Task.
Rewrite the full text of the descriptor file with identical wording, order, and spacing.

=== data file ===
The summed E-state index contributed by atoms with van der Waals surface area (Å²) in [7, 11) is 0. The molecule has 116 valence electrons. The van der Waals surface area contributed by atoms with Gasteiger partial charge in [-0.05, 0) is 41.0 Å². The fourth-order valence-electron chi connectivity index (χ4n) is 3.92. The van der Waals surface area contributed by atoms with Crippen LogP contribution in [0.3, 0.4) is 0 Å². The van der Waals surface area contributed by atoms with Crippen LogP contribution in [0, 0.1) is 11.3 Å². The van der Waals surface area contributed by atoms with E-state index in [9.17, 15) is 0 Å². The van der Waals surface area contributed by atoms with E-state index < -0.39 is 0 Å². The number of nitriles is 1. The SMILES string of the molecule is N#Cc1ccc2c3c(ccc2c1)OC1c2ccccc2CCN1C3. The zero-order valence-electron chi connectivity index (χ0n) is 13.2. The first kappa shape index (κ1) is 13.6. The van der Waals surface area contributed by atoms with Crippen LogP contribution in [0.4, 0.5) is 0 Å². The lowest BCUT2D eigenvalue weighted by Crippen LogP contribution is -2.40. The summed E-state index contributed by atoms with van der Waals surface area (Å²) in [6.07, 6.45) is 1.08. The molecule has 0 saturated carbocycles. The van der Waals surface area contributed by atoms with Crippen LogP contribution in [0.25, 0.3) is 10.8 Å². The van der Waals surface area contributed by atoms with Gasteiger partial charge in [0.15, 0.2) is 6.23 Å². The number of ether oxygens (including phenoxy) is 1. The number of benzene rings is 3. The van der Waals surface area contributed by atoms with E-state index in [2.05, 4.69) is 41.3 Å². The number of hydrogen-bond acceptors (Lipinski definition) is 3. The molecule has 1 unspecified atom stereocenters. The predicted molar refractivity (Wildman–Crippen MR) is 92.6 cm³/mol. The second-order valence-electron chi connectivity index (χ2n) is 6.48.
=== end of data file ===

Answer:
The summed E-state index contributed by atoms with van der Waals surface area (Å²) in [7, 11) is 0. The molecule has 116 valence electrons. The van der Waals surface area contributed by atoms with Gasteiger partial charge in [-0.05, 0) is 41.0 Å². The fourth-order valence-electron chi connectivity index (χ4n) is 3.92. The van der Waals surface area contributed by atoms with Crippen LogP contribution in [0.3, 0.4) is 0 Å². The van der Waals surface area contributed by atoms with Crippen LogP contribution in [0, 0.1) is 11.3 Å². The van der Waals surface area contributed by atoms with E-state index in [9.17, 15) is 0 Å². The van der Waals surface area contributed by atoms with E-state index < -0.39 is 0 Å². The number of nitriles is 1. The SMILES string of the molecule is N#Cc1ccc2c3c(ccc2c1)OC1c2ccccc2CCN1C3. The zero-order valence-electron chi connectivity index (χ0n) is 13.2. The first kappa shape index (κ1) is 13.6. The van der Waals surface area contributed by atoms with Crippen LogP contribution in [0.4, 0.5) is 0 Å². The lowest BCUT2D eigenvalue weighted by Crippen LogP contribution is -2.40. The summed E-state index contributed by atoms with van der Waals surface area (Å²) in [6.07, 6.45) is 1.08. The molecule has 0 saturated carbocycles. The van der Waals surface area contributed by atoms with Crippen LogP contribution in [0.25, 0.3) is 10.8 Å². The van der Waals surface area contributed by atoms with Gasteiger partial charge in [0.15, 0.2) is 6.23 Å². The number of ether oxygens (including phenoxy) is 1. The number of benzene rings is 3. The van der Waals surface area contributed by atoms with E-state index in [2.05, 4.69) is 41.3 Å². The number of hydrogen-bond acceptors (Lipinski definition) is 3. The molecule has 1 unspecified atom stereocenters. The predicted molar refractivity (Wildman–Crippen MR) is 92.6 cm³/mol. The second-order valence-electron chi connectivity index (χ2n) is 6.48.